Articles Archive for June 2010
Jade Carvings »
New Zealand Greenstone Triple Twist Pendant
New Zealand Greenstone Koru Twist Pendant
New Zealand Greenstone Double Twist Pendant
Greenstone Infinity Loop Pendant
Triple Twist Greenstone Pendant
Twist Jade Greenstone Pendant
Marsden Flower Greenstone Twist Pendant
New Zealand Greenstone Twist
New Zealand Jade Twist Pendant
New Zealand jade twist pendants stand for friendship or, in a broader sense, the connection between two people. Love for each other that connects two individuals results in two lives becoming one.
The meaning of the Maori …
Bone Carvings, Maori symbols »
Torea is the Maori word for the oystercatcher bird. Various species of this genus are spread over the world. The pied oystercatcher and the variable oystercatcher are native to New Zealand. Despite its name suggests this wader bird does not feed on oysters but on small crabs, worms, and other small marine creatures.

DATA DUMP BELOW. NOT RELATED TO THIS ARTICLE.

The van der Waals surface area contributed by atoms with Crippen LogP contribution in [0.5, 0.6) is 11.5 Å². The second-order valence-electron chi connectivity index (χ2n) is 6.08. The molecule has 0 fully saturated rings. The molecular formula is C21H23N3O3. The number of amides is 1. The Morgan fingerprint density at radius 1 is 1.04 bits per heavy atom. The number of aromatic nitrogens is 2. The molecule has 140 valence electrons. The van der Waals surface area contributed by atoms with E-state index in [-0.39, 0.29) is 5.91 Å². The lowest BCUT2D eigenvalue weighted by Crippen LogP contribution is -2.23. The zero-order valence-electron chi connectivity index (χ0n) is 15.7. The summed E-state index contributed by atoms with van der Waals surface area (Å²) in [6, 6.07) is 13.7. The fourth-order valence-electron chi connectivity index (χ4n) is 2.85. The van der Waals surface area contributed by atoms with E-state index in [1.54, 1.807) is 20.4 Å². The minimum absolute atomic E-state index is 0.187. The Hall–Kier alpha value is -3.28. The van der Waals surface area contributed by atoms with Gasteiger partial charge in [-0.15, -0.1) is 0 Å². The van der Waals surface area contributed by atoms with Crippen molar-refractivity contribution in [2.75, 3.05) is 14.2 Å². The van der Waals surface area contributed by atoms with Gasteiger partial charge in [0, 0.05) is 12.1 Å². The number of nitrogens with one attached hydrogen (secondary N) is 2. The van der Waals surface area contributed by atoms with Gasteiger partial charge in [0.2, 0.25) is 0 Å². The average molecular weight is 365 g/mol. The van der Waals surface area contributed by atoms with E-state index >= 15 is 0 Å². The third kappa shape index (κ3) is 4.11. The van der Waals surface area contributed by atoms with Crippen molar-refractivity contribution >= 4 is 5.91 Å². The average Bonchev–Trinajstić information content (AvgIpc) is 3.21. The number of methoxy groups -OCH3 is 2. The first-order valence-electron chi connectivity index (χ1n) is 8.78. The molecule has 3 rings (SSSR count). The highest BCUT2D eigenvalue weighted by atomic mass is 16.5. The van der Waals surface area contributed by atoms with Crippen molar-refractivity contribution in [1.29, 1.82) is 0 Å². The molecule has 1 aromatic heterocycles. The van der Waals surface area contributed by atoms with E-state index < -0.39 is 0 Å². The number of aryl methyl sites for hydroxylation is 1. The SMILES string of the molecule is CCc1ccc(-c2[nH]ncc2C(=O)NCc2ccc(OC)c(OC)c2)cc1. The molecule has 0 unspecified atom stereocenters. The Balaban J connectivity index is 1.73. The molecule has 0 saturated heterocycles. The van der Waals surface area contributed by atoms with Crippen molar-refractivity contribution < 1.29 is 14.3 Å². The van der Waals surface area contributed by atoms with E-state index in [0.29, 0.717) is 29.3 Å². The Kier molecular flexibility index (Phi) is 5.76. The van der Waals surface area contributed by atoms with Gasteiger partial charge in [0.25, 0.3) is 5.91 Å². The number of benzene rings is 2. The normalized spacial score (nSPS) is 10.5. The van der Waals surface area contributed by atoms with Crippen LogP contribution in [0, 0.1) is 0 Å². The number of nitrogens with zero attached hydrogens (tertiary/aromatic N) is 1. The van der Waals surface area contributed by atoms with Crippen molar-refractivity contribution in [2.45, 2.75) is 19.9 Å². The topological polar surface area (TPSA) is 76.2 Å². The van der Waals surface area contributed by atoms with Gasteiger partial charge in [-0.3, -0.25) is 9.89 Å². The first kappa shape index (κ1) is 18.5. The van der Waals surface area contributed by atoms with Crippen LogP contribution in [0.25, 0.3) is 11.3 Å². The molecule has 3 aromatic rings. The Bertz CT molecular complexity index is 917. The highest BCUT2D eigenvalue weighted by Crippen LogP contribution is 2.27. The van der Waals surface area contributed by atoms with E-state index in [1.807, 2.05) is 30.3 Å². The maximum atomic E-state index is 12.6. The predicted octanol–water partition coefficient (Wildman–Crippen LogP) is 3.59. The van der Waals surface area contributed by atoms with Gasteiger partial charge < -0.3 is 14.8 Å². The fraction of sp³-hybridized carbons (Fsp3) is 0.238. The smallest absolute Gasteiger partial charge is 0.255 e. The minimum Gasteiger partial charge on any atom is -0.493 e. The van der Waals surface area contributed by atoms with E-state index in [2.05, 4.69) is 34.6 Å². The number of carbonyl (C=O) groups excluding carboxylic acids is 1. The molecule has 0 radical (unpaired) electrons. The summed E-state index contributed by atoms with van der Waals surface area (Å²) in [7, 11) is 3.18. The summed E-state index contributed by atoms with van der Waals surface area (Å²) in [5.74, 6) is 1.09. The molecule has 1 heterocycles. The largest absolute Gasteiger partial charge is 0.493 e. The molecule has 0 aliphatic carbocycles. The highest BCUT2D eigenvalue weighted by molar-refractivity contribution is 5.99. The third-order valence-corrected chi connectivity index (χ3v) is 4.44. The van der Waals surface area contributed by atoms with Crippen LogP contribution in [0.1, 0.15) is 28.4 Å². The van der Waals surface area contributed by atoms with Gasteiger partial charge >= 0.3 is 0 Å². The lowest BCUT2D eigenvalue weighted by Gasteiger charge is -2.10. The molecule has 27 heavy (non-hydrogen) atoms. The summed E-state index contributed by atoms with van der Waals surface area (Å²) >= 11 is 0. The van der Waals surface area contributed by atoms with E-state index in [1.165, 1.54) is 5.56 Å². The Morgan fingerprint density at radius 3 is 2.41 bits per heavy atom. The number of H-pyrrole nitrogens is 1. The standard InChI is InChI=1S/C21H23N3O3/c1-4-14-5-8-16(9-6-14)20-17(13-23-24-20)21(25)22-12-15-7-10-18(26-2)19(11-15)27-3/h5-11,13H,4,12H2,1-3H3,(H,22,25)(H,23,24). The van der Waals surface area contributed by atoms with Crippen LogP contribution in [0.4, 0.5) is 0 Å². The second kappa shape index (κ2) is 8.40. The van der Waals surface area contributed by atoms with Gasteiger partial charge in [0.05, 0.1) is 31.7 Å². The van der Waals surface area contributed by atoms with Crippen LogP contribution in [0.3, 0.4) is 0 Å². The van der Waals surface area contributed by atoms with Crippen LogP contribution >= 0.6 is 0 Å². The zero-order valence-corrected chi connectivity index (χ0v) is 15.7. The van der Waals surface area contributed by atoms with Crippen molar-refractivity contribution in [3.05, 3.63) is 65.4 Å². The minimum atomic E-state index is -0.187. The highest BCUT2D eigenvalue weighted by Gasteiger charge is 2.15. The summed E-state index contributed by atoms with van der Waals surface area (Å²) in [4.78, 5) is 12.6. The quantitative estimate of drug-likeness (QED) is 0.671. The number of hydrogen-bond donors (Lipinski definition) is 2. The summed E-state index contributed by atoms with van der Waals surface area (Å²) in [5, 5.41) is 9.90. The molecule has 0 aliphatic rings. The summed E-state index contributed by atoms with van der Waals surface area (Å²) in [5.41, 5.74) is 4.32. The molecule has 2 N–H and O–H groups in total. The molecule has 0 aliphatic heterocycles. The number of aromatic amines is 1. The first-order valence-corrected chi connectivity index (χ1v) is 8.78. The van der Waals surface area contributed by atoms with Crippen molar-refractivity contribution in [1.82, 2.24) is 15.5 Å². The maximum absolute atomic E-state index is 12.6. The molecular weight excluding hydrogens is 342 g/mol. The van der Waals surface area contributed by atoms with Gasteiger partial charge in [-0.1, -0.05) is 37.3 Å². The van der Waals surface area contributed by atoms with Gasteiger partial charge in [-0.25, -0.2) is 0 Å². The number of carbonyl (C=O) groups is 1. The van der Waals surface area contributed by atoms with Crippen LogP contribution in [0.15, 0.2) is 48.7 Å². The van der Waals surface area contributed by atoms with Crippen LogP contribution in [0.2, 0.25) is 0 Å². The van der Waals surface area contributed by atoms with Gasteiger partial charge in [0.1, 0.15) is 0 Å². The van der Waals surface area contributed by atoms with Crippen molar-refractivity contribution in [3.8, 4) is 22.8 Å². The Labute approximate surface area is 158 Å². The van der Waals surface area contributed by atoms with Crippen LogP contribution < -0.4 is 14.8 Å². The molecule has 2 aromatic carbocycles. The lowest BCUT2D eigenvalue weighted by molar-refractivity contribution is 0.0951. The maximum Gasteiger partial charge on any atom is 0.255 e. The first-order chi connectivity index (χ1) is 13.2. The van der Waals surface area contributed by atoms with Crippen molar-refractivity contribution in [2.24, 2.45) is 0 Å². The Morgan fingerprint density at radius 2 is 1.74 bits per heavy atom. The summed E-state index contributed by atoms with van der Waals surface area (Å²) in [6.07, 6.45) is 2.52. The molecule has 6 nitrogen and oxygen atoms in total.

Courtesy photo: Boneart.co.nz
The torea bone carved pendants on the photo are made by master carver Kerry Thompson:
“Most of my works are of a contemporary Maori design, and I am greatly influenced by the beauty and nature that …
Maori symbols »
In marine-based Maori culture the sea and its creatures have always had much significance. Especially whales, turtles, and dolphins were highly respected. According to legends, dolphins helped the first Maori canoes navigating the South Pacific to the new homeland. This could fairly well be based on true facts because such incidents are still reported. More on this in a bit.
Other stories report about dolphins attacking sharks near Maori canoes. It’s only logical that the dolphin became a symbol of protection, a good omen, particularly for travellers. The Maori dolphin …
Featured, Maori symbols »
Maori culture has historically been oral. This means they had no written language to pass on cultural heritage. As a result carvings and other art forms flourished as a means to pass on ancestry, major historic events, beliefs, legends, and other cultural elements. Even upon today the designs and their symbolism still tell the wonderful Maori tales. That’s why Maori symbols form such a substantial part of the national Maori identity and culture.
The elaborate artistic traditions of the Maori have in common that the large deal, if not all, make …